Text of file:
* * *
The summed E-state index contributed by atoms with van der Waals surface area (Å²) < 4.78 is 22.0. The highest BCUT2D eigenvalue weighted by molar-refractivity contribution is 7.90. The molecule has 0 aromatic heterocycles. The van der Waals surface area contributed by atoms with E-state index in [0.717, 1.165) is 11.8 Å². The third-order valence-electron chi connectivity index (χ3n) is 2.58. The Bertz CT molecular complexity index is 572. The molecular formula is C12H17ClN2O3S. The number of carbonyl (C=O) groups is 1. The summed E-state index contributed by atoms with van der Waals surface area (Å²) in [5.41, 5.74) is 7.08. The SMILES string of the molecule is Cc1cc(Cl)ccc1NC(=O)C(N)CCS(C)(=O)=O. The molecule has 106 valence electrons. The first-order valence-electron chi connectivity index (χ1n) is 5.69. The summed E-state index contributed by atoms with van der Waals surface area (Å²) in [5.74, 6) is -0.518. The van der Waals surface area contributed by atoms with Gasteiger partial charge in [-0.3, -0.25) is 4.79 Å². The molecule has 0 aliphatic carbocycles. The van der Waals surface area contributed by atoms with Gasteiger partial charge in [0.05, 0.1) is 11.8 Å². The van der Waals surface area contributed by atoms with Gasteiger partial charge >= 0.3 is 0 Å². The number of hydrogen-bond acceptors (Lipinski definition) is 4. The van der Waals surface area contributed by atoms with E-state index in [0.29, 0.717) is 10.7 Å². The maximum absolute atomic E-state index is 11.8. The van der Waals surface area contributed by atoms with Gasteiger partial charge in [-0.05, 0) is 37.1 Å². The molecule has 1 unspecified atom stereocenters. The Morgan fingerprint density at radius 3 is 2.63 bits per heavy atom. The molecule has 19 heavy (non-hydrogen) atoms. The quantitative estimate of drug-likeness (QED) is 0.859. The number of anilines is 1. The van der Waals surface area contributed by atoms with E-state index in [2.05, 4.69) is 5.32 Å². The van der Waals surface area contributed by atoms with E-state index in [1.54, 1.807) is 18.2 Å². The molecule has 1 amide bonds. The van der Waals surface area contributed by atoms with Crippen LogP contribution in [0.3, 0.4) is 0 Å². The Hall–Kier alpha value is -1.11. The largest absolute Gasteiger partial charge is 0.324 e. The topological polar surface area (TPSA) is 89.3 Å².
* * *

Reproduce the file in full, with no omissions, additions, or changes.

The summed E-state index contributed by atoms with van der Waals surface area (Å²) < 4.78 is 22.0. The highest BCUT2D eigenvalue weighted by molar-refractivity contribution is 7.90. The molecule has 0 aromatic heterocycles. The van der Waals surface area contributed by atoms with E-state index in [0.717, 1.165) is 11.8 Å². The third-order valence-electron chi connectivity index (χ3n) is 2.58. The Bertz CT molecular complexity index is 572. The molecular formula is C12H17ClN2O3S. The number of carbonyl (C=O) groups is 1. The summed E-state index contributed by atoms with van der Waals surface area (Å²) in [5.41, 5.74) is 7.08. The SMILES string of the molecule is Cc1cc(Cl)ccc1NC(=O)C(N)CCS(C)(=O)=O. The molecule has 106 valence electrons. The first-order valence-electron chi connectivity index (χ1n) is 5.69. The summed E-state index contributed by atoms with van der Waals surface area (Å²) in [5.74, 6) is -0.518. The van der Waals surface area contributed by atoms with Gasteiger partial charge in [-0.3, -0.25) is 4.79 Å². The molecule has 0 aliphatic carbocycles. The van der Waals surface area contributed by atoms with Gasteiger partial charge in [0.05, 0.1) is 11.8 Å². The van der Waals surface area contributed by atoms with Gasteiger partial charge >= 0.3 is 0 Å². The number of hydrogen-bond acceptors (Lipinski definition) is 4. The van der Waals surface area contributed by atoms with E-state index in [0.29, 0.717) is 10.7 Å². The maximum absolute atomic E-state index is 11.8. The van der Waals surface area contributed by atoms with Gasteiger partial charge in [-0.05, 0) is 37.1 Å². The molecule has 1 unspecified atom stereocenters. The Morgan fingerprint density at radius 3 is 2.63 bits per heavy atom. The molecule has 19 heavy (non-hydrogen) atoms. The quantitative estimate of drug-likeness (QED) is 0.859. The number of anilines is 1. The van der Waals surface area contributed by atoms with E-state index in [2.05, 4.69) is 5.32 Å². The van der Waals surface area contributed by atoms with E-state index in [1.54, 1.807) is 18.2 Å². The molecule has 1 amide bonds. The van der Waals surface area contributed by atoms with Crippen LogP contribution in [0.3, 0.4) is 0 Å². The Hall–Kier alpha value is -1.11. The largest absolute Gasteiger partial charge is 0.324 e. The topological polar surface area (TPSA) is 89.3 Å².